There are so many, I could take up ten pages going through them all. Life of Agony, White Zombie, Type O Negative, all huge influences. Recently, I would have to say that Gojira has made the biggest impact on my songwriting.
MB: What is on your playlist/phone/itunes list right now that you can’t live without?
RG: Type O Negative is always on my playlist. Fear Factory. And Gojira’s “L’Enfant Sauvage”. Prong’s new album is also on a loop. I really like where In This Moment have been going with their music, so I’ve been listening to their latest album a lot lately as well.
MB: I love how listening to every song seems to show another side of the band. Listening to your music I hear influences that range from Godsmack to Zombie. Who would say your biggest influence is past or present.
RG: Killing Joke is a constant influence. The older the guys in Killing Joke get, the angrier their music gets. They’ve been around since the mid 70’s and still making amazing Industrial and Metal music. They easily go from Goth, to Punk to Industrial to Metal.
White Zombie was an influence in a different way. They were originally from NY. It was like an explosion of music from NY at that time, with Helmet, Prong, Quicksand, Zombie, Life of Agony, Biohazard. Only listening back to those bands can I now see that there was a NY sound. And I’ve noticed that my music has that same grittiness, dirt. You can almost hear the sound of the subways, the traffic.
The Ramones are also a huge influence. I didn’t seek out NY bands to influence me, it just seems to have happened that way.
I also have to say that Pink Floyd is a really big influence. Especially their album Animals. Dave Gilmour’s guitar playing is perfect – bluesy solos in the right spots. He knows when to hold back.
MB: I would feel remiss if I didn’t ask; but the band name Raygun Girls, where did that come from?
RG: When I started the band back in 2003 with my friend Jamie, we were both listening to this group from Albany, NY – The Clay People. They were doing some great stuff mixing Hard Rock with electronic beats. A little heavier than Industrial, but a little too Industrial for Heavy Metal (it was referred to as Cold Wave in the 90’s, along with bands like Drown and Hate Dept.). We were throwing around names, and one of my favorite songs on their self-titled album was Raygun Girls. So, it stuck.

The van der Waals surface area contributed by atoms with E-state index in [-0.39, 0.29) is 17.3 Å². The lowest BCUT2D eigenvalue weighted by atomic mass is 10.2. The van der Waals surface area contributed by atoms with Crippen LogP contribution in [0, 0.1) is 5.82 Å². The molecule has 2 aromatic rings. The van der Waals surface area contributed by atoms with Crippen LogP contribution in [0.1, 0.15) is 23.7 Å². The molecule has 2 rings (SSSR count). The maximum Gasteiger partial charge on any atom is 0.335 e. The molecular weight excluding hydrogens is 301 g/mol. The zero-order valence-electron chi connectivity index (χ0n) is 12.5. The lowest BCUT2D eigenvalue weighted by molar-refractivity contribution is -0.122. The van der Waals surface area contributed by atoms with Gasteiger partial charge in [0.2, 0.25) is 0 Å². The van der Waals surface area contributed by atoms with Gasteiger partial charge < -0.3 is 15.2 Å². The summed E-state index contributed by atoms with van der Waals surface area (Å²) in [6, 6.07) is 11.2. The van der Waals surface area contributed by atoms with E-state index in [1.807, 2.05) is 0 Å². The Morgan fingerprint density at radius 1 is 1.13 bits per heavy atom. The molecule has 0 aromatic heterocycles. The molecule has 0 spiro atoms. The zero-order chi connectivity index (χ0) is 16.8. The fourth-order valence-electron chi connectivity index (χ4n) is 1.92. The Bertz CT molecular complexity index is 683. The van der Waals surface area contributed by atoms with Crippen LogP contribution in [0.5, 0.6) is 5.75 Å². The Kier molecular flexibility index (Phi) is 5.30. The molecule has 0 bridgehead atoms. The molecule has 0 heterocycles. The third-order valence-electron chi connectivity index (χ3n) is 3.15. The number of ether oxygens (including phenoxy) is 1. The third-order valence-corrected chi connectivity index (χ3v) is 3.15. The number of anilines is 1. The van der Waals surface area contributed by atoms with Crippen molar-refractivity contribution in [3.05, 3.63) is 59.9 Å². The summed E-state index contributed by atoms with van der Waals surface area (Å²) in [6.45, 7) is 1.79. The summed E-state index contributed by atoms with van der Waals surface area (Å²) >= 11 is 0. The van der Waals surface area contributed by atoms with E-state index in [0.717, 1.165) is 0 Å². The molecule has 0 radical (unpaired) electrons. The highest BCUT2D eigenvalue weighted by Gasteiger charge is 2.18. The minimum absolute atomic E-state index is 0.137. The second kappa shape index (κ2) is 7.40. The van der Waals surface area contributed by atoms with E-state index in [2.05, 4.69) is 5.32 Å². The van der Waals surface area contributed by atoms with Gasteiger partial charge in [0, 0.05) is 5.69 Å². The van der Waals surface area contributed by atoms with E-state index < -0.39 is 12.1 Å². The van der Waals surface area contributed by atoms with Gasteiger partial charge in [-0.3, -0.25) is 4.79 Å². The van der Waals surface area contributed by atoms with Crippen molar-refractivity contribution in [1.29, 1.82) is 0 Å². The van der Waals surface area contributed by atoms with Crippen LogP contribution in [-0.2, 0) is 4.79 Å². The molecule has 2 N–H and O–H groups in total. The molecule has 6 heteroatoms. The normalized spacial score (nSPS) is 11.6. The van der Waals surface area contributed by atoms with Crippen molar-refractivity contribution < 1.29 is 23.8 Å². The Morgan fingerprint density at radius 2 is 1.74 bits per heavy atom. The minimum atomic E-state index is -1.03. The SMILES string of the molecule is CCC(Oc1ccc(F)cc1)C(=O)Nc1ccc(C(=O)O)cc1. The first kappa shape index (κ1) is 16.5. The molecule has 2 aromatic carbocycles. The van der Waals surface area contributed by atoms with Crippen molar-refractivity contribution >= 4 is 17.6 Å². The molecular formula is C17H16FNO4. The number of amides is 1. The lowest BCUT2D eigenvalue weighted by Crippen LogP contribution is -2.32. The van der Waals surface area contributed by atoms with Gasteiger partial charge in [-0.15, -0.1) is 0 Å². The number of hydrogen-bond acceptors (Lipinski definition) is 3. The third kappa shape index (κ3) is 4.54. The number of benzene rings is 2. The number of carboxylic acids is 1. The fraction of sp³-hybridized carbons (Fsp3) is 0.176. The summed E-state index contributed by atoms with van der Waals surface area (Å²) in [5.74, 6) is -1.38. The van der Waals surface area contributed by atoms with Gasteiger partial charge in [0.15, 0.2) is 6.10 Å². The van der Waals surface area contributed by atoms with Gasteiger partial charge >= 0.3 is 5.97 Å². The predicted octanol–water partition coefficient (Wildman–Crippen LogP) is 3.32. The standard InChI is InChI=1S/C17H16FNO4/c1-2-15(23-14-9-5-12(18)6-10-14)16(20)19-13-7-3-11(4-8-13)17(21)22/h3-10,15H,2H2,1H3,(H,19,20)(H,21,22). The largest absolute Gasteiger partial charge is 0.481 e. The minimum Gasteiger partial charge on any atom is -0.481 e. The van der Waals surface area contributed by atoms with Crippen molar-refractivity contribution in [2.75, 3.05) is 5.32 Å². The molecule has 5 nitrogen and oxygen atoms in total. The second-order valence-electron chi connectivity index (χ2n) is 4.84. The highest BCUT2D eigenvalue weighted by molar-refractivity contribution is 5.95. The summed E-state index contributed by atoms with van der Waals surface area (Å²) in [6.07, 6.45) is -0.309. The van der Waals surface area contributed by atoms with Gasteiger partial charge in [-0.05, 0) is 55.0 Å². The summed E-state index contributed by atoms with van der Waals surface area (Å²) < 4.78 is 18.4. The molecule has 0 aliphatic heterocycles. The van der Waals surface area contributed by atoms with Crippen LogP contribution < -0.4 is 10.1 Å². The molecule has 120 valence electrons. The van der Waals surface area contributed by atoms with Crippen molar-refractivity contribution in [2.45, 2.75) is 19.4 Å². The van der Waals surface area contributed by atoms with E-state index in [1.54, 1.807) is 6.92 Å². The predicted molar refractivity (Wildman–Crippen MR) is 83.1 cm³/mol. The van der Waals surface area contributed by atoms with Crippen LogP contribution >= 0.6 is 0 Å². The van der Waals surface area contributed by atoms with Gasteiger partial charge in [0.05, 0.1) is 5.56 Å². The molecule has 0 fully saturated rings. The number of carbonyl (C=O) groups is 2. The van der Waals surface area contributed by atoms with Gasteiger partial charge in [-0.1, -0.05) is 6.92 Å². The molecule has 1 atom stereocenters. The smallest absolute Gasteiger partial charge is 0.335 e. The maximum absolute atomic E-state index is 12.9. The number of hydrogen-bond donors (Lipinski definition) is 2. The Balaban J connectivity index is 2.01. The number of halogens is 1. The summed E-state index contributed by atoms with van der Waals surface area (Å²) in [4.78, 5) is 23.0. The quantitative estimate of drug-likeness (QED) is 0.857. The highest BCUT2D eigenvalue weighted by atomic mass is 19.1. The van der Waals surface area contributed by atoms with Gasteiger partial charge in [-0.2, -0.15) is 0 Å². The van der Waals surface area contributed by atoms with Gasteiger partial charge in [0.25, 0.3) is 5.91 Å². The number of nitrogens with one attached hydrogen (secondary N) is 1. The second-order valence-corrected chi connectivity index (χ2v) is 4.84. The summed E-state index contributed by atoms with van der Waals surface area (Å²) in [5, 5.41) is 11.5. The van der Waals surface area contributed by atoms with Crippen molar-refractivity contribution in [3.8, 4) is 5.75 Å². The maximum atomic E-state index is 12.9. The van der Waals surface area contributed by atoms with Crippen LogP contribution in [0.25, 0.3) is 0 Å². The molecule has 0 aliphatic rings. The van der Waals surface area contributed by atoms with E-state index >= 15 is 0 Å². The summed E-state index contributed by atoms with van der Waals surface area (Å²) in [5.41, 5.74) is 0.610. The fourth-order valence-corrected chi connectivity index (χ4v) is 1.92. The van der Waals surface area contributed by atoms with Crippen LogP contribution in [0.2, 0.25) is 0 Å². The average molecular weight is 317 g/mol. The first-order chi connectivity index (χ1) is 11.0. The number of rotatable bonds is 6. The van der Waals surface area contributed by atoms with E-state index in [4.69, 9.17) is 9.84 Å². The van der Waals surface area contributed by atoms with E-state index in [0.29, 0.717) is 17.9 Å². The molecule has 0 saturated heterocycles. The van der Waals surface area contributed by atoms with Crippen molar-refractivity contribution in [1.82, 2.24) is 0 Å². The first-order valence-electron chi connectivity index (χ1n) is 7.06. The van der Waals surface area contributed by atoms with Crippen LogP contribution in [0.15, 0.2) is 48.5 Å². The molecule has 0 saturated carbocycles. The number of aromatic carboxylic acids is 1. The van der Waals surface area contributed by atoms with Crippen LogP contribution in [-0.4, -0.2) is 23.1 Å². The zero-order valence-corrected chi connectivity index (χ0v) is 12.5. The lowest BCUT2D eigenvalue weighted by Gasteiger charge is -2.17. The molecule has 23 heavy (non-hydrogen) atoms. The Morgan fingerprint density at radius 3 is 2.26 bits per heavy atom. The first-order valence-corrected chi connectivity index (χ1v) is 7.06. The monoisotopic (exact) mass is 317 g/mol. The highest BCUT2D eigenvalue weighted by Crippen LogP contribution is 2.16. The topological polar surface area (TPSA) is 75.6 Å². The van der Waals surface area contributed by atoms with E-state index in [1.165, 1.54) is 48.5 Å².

MB: I Don’t Mind happens to be one of my favorite Raygun Girls songs. That guitar line is absolutely sick. How did that song come about? I mean did you start with the lyrics or the guitar line?
RG: Most of the songs start with music and then I slap lyrics on top of them. Every year since 2011, I’ve participated in FAWM – February Album Writing Month, where a whole bunch of people around the world try to write, record and produce 12 songs or 30 minutes during the shortest month of the year. It’s during that frenzy of writing that most of my songs have been written since 2011. the music for I Don’t Mind was written during 2014’s FAWM. Kindel, the vocalist on that song, wrote the lyrics after I gave her the music, and said, “You got anything that can work with this?”
I usually start with a drum beat. I put that on a loop and then see what comes out on the guitar. Then I edit it all together. Then I play the guitar line a million times refining it.
MB: So what is next up for Raygun Girls?
RG: We try to take over the world, Pinky…. Well, February is coming up, which probably means a whole slew of new music. I don’t even need February anymore to do that though. I pretty much can write about one song a month. I use FAWM to hook up with other musicians. That’s how I found palliDust, who sings on quite a few new songs; as well as Abomnium, who does some guitar solos for me every once in a while; and how I found Jacinda Espinosa, who did vocals for me a few years back, and continually provides me with great lyrics.
Write now I’ve been pushing the new single, “Time Keeps”, and I’ve got some other songs already finished that are waiting to be released under the album name Ghost 15, and others that need some polishing. Basically, I’m gonna keep making music and hope that people keep listening and enjoying!